The move stems from Moynihan’s Project New BAC, an efficiency plan targeting $8 billion in annual expenses by 2015. The number of ATMs shouldn’t change much more, she said. Bank of America, which has climbed 28 percent in New York trading this year, rose 2 cents to $7.09 at 4 p.m.
It costs banks an average of $1,700 per month to run an ATM on someone else’s property, compared with $1,100 at a branch, said Tony Hayes, a partner at consulting firm Oliver Wyman in Boston. The difference stems from rental costs and fees for armored couriers to refill machines with cash, he said.
“There are very real expenses to owning and operating ATMs, and since banks don’t charge their own customers to use the machine, the costs are borne entirely by surcharges paid by non-customers,” Hayes said. “In the current environment, banks are unable to support the cost structure they have historically.”
Valero, one of the biggest U.S. refiners, also manages about 1,000 U.S. retail locations mostly in Texas, as well as in Louisiana, Arkansas, New Mexico, Colorado, Arizona, California and Wyoming, said Bill Day, a spokesman for the San Antonio-based firm. Another 5,000 independently run sites that include other states weren’t covered by the bank’s deal, he said.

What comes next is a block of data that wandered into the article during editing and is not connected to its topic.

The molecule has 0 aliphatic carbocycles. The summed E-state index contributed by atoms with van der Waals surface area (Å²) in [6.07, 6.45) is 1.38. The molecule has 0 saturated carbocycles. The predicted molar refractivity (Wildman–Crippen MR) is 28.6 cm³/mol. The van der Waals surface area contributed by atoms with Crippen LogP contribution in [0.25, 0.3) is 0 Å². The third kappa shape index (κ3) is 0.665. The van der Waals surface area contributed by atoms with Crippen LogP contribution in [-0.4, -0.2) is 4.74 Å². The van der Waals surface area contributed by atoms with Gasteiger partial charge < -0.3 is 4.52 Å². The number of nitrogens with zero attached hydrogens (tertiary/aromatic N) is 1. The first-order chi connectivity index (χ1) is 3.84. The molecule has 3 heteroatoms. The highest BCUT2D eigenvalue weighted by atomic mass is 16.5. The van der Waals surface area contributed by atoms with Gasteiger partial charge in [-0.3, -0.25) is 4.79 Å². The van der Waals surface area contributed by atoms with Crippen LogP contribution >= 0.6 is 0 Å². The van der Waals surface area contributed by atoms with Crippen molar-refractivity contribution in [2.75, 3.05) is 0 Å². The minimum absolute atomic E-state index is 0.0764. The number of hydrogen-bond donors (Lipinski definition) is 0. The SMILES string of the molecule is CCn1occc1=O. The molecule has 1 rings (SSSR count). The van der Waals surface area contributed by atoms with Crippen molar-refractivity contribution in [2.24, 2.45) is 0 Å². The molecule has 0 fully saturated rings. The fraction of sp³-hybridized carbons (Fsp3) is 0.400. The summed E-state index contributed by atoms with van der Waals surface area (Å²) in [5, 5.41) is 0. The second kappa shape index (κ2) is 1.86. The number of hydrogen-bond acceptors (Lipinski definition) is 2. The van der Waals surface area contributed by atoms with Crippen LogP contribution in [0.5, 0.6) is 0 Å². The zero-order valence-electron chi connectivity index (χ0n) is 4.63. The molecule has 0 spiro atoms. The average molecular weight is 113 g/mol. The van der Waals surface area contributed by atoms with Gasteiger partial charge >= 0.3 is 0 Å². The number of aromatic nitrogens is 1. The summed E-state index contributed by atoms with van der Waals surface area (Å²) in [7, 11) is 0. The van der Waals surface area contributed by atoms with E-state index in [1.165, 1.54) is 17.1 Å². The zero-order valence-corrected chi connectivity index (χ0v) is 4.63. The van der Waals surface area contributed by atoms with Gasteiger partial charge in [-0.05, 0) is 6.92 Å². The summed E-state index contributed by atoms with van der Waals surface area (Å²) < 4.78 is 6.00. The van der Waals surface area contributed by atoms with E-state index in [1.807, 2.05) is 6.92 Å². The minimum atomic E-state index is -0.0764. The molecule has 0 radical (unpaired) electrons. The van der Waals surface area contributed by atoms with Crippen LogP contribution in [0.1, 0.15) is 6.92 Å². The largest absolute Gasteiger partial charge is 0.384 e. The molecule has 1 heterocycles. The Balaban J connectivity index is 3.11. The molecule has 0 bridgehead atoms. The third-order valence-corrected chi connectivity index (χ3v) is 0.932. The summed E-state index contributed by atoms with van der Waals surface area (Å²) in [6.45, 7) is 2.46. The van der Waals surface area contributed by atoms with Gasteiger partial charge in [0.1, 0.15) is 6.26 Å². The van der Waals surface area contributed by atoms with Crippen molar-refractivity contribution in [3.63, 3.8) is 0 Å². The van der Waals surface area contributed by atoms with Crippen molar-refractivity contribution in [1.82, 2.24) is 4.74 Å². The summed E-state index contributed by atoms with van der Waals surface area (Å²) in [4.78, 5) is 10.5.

“Each side has an option to renew and Bank of America chose not to renew,” Day said in a telephone interview. “The ones that belonged to Bank of America have been removed and in most stores they’ve been replaced by other ATMs.”
Simon Property had 325 retail locations across 41 states and Puerto Rico as of April, said Les Morris, a spokesman for the Indianapolis-based company. The number of mall ATMs hasn’t changed, though the provider has, he said, without specifying who replaced Bank of America.
The retreat leaves Bank of America’s rivals with the chance to grab market share, Todd Maclin, head of JPMorgan Chase & Co. (JPM)’s retail division, said in February. His company expanded its ATM network by more than 5 percent in the first half, to 18,132 machines. JPMorgan replaced Bank of America as the biggest U.S. lender by assets last year.